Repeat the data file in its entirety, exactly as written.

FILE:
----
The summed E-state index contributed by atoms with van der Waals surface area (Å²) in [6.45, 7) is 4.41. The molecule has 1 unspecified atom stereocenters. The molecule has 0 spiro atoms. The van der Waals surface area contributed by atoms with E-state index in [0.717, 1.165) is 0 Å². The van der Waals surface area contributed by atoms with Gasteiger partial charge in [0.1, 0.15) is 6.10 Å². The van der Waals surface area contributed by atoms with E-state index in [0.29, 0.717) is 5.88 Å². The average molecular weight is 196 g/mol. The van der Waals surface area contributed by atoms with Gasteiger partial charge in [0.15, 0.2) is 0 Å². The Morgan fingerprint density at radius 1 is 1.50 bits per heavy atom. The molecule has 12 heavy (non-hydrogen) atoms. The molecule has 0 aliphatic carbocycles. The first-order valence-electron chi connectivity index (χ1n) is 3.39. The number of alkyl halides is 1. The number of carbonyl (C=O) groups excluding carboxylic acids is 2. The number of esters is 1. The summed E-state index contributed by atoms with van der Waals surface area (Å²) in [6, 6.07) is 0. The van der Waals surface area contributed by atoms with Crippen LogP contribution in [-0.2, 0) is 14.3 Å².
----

The summed E-state index contributed by atoms with van der Waals surface area (Å²) in [6.45, 7) is 4.41. The molecule has 1 unspecified atom stereocenters. The molecule has 0 spiro atoms. The van der Waals surface area contributed by atoms with E-state index in [0.717, 1.165) is 0 Å². The van der Waals surface area contributed by atoms with Gasteiger partial charge in [0.1, 0.15) is 6.10 Å². The van der Waals surface area contributed by atoms with E-state index in [0.29, 0.717) is 5.88 Å². The average molecular weight is 196 g/mol. The van der Waals surface area contributed by atoms with Gasteiger partial charge in [0.15, 0.2) is 0 Å². The Morgan fingerprint density at radius 1 is 1.50 bits per heavy atom. The molecule has 12 heavy (non-hydrogen) atoms. The molecule has 0 aliphatic carbocycles. The first-order valence-electron chi connectivity index (χ1n) is 3.39. The number of alkyl halides is 1. The number of carbonyl (C=O) groups excluding carboxylic acids is 2. The number of esters is 1. The summed E-state index contributed by atoms with van der Waals surface area (Å²) in [6, 6.07) is 0. The van der Waals surface area contributed by atoms with Crippen LogP contribution in [-0.2, 0) is 14.3 Å².